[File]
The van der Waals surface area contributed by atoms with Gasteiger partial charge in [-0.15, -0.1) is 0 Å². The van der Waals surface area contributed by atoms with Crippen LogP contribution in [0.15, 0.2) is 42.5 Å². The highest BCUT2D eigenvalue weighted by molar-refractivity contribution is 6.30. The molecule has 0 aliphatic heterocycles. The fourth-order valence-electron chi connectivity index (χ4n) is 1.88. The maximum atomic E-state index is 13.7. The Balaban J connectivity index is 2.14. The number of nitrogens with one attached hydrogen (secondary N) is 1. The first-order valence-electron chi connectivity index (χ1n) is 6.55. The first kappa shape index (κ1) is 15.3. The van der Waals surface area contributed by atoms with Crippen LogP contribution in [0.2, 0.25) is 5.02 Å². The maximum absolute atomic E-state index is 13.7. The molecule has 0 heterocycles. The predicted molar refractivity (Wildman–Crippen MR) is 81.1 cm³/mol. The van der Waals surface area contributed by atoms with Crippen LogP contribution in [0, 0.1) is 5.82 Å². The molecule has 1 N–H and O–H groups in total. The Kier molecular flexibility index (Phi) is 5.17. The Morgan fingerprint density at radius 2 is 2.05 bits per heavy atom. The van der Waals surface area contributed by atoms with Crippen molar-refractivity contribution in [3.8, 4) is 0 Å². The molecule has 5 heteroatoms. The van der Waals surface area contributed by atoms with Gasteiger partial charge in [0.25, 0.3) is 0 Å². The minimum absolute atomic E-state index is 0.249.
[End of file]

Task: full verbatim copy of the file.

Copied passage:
The van der Waals surface area contributed by atoms with Gasteiger partial charge in [-0.15, -0.1) is 0 Å². The van der Waals surface area contributed by atoms with Crippen LogP contribution in [0.15, 0.2) is 42.5 Å². The highest BCUT2D eigenvalue weighted by molar-refractivity contribution is 6.30. The molecule has 0 aliphatic heterocycles. The fourth-order valence-electron chi connectivity index (χ4n) is 1.88. The maximum atomic E-state index is 13.7. The Balaban J connectivity index is 2.14. The number of nitrogens with one attached hydrogen (secondary N) is 1. The first-order valence-electron chi connectivity index (χ1n) is 6.55. The first kappa shape index (κ1) is 15.3. The van der Waals surface area contributed by atoms with Crippen LogP contribution in [0.2, 0.25) is 5.02 Å². The maximum absolute atomic E-state index is 13.7. The molecule has 0 heterocycles. The predicted molar refractivity (Wildman–Crippen MR) is 81.1 cm³/mol. The van der Waals surface area contributed by atoms with Crippen LogP contribution in [0, 0.1) is 5.82 Å². The molecule has 1 N–H and O–H groups in total. The Kier molecular flexibility index (Phi) is 5.17. The Morgan fingerprint density at radius 2 is 2.05 bits per heavy atom. The van der Waals surface area contributed by atoms with Crippen molar-refractivity contribution in [3.8, 4) is 0 Å². The molecule has 5 heteroatoms. The van der Waals surface area contributed by atoms with Gasteiger partial charge in [0.25, 0.3) is 0 Å². The minimum absolute atomic E-state index is 0.249.